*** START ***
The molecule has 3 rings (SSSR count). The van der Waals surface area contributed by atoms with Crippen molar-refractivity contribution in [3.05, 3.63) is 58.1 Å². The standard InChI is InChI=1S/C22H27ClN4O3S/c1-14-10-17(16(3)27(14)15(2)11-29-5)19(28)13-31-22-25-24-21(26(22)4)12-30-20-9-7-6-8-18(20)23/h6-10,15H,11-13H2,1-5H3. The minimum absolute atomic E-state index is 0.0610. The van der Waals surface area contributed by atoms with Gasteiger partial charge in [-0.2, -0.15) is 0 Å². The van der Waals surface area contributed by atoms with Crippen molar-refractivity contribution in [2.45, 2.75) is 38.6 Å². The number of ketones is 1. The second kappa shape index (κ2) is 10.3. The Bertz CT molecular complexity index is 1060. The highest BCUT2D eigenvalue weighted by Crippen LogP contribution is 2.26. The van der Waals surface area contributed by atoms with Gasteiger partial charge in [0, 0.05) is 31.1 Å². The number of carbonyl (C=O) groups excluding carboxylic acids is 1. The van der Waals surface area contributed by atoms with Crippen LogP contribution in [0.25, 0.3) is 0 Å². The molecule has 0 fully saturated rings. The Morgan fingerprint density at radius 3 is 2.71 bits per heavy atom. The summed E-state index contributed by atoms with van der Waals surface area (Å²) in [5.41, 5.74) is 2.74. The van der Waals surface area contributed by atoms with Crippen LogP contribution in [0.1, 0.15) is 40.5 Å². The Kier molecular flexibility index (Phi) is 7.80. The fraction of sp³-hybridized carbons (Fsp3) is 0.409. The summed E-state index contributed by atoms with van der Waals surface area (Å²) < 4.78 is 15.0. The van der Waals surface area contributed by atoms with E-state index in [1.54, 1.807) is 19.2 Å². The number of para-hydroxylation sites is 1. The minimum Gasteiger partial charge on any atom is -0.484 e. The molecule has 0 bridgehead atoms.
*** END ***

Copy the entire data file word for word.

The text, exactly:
The molecule has 3 rings (SSSR count). The van der Waals surface area contributed by atoms with Crippen molar-refractivity contribution in [3.05, 3.63) is 58.1 Å². The standard InChI is InChI=1S/C22H27ClN4O3S/c1-14-10-17(16(3)27(14)15(2)11-29-5)19(28)13-31-22-25-24-21(26(22)4)12-30-20-9-7-6-8-18(20)23/h6-10,15H,11-13H2,1-5H3. The minimum absolute atomic E-state index is 0.0610. The van der Waals surface area contributed by atoms with Gasteiger partial charge in [-0.2, -0.15) is 0 Å². The van der Waals surface area contributed by atoms with Crippen molar-refractivity contribution in [2.45, 2.75) is 38.6 Å². The number of ketones is 1. The second kappa shape index (κ2) is 10.3. The Bertz CT molecular complexity index is 1060. The highest BCUT2D eigenvalue weighted by Crippen LogP contribution is 2.26. The van der Waals surface area contributed by atoms with Gasteiger partial charge in [0, 0.05) is 31.1 Å². The number of carbonyl (C=O) groups excluding carboxylic acids is 1. The van der Waals surface area contributed by atoms with Crippen LogP contribution in [0.25, 0.3) is 0 Å². The molecule has 0 fully saturated rings. The Morgan fingerprint density at radius 3 is 2.71 bits per heavy atom. The summed E-state index contributed by atoms with van der Waals surface area (Å²) in [5.41, 5.74) is 2.74. The van der Waals surface area contributed by atoms with Crippen LogP contribution in [0.1, 0.15) is 40.5 Å². The Kier molecular flexibility index (Phi) is 7.80. The fraction of sp³-hybridized carbons (Fsp3) is 0.409. The summed E-state index contributed by atoms with van der Waals surface area (Å²) < 4.78 is 15.0. The van der Waals surface area contributed by atoms with E-state index in [1.54, 1.807) is 19.2 Å². The number of para-hydroxylation sites is 1. The minimum Gasteiger partial charge on any atom is -0.484 e. The molecule has 0 bridgehead atoms.